An HIV campaign group has made a statement about what it calls “bullsh*t” statements by UKIP on the subject… by dumping a pile of manure outside the party’s London office.

ACT UP: London, staged a protest outside UKIP’s Croydon North and Lambeth office and dumped the manure in protest against statements made by various figures in UKIP about people living with HIV.

The pile of manure at their offices in South London was decorated with an AIDS ribbon and the label ‘What goes around comes around. Solidarity on World AIDS Day. #UkipStinks’

ACT UP activist Gary Hunter said: “We’ve had enough of UKIP’s misinformation and offensive attacks on minorities. We wanted to show Farage that people living with HIV aren’t going to take his B.S. any longer – so we’ve returned it. The vile crap that UKIP keeps spreading stigmatises and ostracises people living with HIV, gay people and immigrants. We thought this steaming pile of muck was a great representation of what we, as HIV-positive people, think of UKIP’s agenda.”

HorseCrap

Activist Dan Glass added: “Farage has suggested the UK should do what the USA and ‘virtually every other country in the world’ do and ban people with HIV from living here, because ‘We can’t afford to have people with life-threatening diseases’ – but those are all lies.  Only about 12% of countries deport people with HIV, the USA repealed its ban in 2010, and the UK has never seriously considered one!  We should be proud of that.”

“We’re marking World AIDS Day by saying we’ve had enough. UKIP think they can spout filth without any consequences to them, but their lies directly impact millions by promoting stigma. This past week Farage’s former deputy leader madeoutrageous comments blaming gays for HIV, saying we lead ‘short, miserable lives.’ If anything is making us miserable it’s their fear-mongering and demonization, which makes people afraid to get tested or discuss their status.”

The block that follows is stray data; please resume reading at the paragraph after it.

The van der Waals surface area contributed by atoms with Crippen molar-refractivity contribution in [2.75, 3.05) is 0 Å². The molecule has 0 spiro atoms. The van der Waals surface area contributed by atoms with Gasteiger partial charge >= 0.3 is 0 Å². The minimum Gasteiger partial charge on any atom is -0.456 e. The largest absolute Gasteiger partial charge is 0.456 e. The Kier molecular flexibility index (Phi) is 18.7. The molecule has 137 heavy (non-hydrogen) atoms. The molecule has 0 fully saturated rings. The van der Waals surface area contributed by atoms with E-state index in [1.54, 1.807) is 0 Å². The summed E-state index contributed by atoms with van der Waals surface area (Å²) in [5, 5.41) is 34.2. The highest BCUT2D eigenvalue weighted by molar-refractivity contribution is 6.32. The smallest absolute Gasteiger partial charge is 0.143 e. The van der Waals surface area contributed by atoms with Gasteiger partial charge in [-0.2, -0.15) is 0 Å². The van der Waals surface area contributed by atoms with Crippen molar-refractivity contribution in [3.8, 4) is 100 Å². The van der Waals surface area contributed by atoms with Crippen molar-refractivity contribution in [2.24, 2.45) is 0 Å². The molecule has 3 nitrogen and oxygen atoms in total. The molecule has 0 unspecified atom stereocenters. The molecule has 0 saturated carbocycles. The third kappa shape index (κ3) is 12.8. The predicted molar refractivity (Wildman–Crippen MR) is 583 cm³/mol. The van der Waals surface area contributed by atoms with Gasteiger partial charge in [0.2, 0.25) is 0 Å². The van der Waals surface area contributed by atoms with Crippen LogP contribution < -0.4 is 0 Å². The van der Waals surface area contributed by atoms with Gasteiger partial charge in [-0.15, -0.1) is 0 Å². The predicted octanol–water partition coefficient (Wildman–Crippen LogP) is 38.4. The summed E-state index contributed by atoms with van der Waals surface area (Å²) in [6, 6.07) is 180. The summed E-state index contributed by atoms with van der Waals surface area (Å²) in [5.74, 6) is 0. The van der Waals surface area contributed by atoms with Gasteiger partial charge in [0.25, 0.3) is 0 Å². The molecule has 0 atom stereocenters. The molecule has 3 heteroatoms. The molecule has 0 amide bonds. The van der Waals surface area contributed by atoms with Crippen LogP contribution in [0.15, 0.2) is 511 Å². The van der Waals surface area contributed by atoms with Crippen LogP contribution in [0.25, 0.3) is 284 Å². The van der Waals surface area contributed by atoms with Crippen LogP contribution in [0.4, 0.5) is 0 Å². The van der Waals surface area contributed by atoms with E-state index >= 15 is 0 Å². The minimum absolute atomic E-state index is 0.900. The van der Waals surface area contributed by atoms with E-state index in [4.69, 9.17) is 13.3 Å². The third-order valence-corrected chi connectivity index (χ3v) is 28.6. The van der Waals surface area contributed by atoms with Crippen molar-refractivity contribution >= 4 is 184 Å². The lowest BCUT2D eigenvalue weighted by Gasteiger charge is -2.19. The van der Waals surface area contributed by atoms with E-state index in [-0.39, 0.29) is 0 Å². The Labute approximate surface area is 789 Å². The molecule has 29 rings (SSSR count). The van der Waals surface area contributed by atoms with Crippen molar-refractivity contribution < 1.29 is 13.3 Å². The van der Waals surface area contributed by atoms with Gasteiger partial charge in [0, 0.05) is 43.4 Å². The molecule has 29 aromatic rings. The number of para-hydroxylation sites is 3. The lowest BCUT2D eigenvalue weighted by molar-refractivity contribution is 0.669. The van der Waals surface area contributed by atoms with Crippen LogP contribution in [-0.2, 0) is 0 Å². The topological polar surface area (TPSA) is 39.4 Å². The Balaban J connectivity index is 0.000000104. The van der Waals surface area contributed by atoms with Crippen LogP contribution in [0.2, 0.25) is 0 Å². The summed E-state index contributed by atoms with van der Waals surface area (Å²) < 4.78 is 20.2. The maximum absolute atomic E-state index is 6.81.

ACTUP are joining with a growing coalition of community groups challenging racism, xenophobia and prejudice, building protests against UKIP’s right-wing rhetoric up until the elections.

UKIP leader Nigel Farage said in October, when asked whether which kinds of people should be allowed to enter the UK: “People who do not have HIV, to be frank. That’s a good start. And people with a skill.”

He has faced criticism for the comments, with HIV/AIDS charities including the Terrence Higgins Trust and National AIDS Trust condemning the comments, as well as a number of other politicians.

UKIP’s newly-elected MP, Douglas Carswell then claimed that Mr Farage’s call to ban people with HIV from entering the UK wasn’t “serious”.

Mr Carswell’s father is an eminent physician who is regarded as having been one of the first medical researchers to identify HIV while working in Uganda.

Former UKIP deputy leader Lord Christopher Monckton has been branded as “living on another planet” by Terrence Higgins Trust for suggesting that HIV is the “wages” of gay promiscuity.

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